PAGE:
NATO is Now Unshackled

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F-16 pilot from the 169th Fighter Wing, South Carolina Air National Guard flies a training mission in the KIWI MOA airspace over the cost of North Carolina Cost . (U.S. Air Force photo SMSgt Thomas Meneguin)

NATO has formally withdrawn from the Conventional Armed Forces in Europe Treaty. This is a reaction to wider Russian aggression, especially the War in Ukraine.

The treaty limited the total number of tanks, artillery pieces, and other non-nuclear weapons. NATO will be free to strengthen its own forces even more. Yahoo News reports:

NATO announced on Nov. 7 that it would suspend the Treaty on Conventional Armed Forces in Europe (CFE) after Russia confirmed its official withdrawal from the agreement.

“While recognizing the role of the CFE as a cornerstone of the Euro-Atlantic security architecture, a situation whereby Allied States Parties abide by the Treaty, while Russia does not, would be unsustainable,” NATO’s press service wrote.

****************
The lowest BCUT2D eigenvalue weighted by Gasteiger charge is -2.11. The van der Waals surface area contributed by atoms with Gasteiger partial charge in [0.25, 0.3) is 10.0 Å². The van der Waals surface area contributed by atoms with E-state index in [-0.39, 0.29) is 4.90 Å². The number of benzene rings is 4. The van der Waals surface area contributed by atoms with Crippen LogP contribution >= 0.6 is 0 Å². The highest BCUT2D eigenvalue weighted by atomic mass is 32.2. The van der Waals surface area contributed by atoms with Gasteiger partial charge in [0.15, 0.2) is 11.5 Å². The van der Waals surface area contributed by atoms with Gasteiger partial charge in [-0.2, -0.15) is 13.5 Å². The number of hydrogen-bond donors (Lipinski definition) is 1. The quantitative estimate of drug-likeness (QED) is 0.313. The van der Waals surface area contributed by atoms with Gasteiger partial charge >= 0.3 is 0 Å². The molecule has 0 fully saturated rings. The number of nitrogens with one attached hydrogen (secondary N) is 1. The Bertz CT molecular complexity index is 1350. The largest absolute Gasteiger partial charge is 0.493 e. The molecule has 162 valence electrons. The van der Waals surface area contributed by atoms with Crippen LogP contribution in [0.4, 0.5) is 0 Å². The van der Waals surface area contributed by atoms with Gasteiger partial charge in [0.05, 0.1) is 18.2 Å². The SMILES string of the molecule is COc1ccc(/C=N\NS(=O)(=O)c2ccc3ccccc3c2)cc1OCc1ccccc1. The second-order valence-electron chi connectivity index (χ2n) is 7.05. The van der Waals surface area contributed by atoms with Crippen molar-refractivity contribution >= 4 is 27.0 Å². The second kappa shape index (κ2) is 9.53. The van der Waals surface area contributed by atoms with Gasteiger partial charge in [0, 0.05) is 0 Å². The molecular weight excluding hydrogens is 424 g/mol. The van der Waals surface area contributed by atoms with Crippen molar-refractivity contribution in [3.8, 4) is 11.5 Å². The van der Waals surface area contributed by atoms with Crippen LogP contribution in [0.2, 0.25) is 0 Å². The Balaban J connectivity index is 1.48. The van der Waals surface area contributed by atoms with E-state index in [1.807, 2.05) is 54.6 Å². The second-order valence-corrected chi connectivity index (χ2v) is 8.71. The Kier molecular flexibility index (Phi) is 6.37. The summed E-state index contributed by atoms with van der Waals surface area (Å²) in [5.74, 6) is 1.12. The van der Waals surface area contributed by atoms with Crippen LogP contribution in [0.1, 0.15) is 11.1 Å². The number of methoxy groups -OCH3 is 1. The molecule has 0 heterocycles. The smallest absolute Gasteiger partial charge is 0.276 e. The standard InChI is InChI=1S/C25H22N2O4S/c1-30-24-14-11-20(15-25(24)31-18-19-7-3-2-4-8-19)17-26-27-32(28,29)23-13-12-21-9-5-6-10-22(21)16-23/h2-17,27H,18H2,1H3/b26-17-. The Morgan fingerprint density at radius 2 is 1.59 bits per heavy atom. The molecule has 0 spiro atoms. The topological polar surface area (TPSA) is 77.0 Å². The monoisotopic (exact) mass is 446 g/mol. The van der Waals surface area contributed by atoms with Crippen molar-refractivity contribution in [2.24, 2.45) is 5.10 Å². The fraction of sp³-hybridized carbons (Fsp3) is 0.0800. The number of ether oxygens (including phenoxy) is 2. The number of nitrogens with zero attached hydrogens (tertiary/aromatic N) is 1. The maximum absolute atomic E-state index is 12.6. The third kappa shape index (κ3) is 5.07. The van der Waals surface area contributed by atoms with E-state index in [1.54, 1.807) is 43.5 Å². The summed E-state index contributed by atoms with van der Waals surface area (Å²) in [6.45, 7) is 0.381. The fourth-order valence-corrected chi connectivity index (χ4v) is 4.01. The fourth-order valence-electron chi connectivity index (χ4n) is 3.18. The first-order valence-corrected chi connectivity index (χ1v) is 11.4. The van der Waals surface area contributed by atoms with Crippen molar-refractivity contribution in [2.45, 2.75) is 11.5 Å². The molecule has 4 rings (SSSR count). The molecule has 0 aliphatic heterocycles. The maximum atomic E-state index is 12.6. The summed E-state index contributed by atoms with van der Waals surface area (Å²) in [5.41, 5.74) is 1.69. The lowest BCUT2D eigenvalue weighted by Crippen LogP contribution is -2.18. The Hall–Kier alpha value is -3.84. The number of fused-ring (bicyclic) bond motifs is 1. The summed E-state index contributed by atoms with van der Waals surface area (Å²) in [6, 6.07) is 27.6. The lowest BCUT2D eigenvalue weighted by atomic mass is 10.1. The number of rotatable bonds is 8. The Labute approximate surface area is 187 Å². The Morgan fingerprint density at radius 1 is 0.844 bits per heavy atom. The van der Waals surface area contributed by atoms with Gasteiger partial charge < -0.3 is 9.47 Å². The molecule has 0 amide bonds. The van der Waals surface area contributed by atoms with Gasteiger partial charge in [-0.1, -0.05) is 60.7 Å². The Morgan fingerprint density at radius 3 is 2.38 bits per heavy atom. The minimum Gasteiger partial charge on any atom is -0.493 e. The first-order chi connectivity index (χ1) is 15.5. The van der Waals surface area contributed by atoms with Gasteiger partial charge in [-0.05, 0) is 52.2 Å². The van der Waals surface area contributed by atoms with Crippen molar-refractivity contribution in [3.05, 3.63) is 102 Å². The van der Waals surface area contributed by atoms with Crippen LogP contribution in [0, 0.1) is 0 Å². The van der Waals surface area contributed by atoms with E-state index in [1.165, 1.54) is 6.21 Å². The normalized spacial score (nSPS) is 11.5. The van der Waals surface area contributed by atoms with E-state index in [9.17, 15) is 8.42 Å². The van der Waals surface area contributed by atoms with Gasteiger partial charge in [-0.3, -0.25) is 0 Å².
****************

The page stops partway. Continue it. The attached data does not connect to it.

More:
Russia’s calculus is that because it is behind the West in conventional power, it stands to gain nothing from the treaty. Al Jazeera reports:

The move comes less than a week after President Vladimir Putin revoked his country’s ratification of the Comprehensive Nuclear Test Ban Treaty (CTBT), which outlaws all nuclear weapon tests, and test-launched an intercontinental ballistic missile capable of carrying nuclear warheads from one of its submarines.

Signed in 1990, just a year after the fall of the Berlin Wall, the CFE set constraints on conventional arms and equipment. Its purpose was to stop Cold War rivals from building up forces that could be used in a swift assault. The pact was unpopular at the time in Moscow, which had the upper hand in conventional weaponry.

While NATO maintains a clear superiority in conventional weapons, it is behind in raw industrial capacity. The Russian economy has been gearing up for wartime production, while Western countries are net losers in ammunition balances.

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